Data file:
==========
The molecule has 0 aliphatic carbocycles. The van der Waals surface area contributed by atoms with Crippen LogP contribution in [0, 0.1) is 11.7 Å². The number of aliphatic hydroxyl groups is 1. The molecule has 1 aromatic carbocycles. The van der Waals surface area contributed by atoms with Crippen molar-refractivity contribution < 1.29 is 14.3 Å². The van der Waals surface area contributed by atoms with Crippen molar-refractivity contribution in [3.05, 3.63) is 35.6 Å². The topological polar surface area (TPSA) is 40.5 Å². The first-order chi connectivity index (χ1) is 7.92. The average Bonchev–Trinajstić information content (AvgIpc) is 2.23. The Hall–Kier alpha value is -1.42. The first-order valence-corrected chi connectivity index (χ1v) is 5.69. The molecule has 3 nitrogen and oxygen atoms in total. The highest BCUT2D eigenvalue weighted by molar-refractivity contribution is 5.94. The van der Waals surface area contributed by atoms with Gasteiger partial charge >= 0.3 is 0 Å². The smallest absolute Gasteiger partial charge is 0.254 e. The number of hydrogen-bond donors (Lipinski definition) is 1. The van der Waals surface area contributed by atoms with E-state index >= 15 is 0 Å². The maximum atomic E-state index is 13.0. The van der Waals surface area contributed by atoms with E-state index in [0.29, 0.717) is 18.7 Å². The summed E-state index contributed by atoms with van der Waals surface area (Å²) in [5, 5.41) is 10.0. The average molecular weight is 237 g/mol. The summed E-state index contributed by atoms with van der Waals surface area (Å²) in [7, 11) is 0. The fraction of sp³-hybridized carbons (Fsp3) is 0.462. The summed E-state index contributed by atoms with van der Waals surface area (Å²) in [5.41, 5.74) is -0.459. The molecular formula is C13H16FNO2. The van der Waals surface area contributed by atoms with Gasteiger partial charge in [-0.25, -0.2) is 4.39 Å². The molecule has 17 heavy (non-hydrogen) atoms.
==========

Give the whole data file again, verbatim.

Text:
The molecule has 0 aliphatic carbocycles. The van der Waals surface area contributed by atoms with Crippen LogP contribution in [0, 0.1) is 11.7 Å². The number of aliphatic hydroxyl groups is 1. The molecule has 1 aromatic carbocycles. The van der Waals surface area contributed by atoms with Crippen molar-refractivity contribution < 1.29 is 14.3 Å². The van der Waals surface area contributed by atoms with Crippen molar-refractivity contribution in [3.05, 3.63) is 35.6 Å². The topological polar surface area (TPSA) is 40.5 Å². The first-order chi connectivity index (χ1) is 7.92. The average Bonchev–Trinajstić information content (AvgIpc) is 2.23. The Hall–Kier alpha value is -1.42. The first-order valence-corrected chi connectivity index (χ1v) is 5.69. The molecule has 3 nitrogen and oxygen atoms in total. The highest BCUT2D eigenvalue weighted by molar-refractivity contribution is 5.94. The van der Waals surface area contributed by atoms with Gasteiger partial charge >= 0.3 is 0 Å². The smallest absolute Gasteiger partial charge is 0.254 e. The number of hydrogen-bond donors (Lipinski definition) is 1. The van der Waals surface area contributed by atoms with E-state index >= 15 is 0 Å². The maximum atomic E-state index is 13.0. The van der Waals surface area contributed by atoms with E-state index in [0.29, 0.717) is 18.7 Å². The summed E-state index contributed by atoms with van der Waals surface area (Å²) in [5, 5.41) is 10.0. The average molecular weight is 237 g/mol. The summed E-state index contributed by atoms with van der Waals surface area (Å²) in [7, 11) is 0. The fraction of sp³-hybridized carbons (Fsp3) is 0.462. The summed E-state index contributed by atoms with van der Waals surface area (Å²) in [5.41, 5.74) is -0.459. The molecular formula is C13H16FNO2. The van der Waals surface area contributed by atoms with Gasteiger partial charge in [-0.25, -0.2) is 4.39 Å². The molecule has 17 heavy (non-hydrogen) atoms.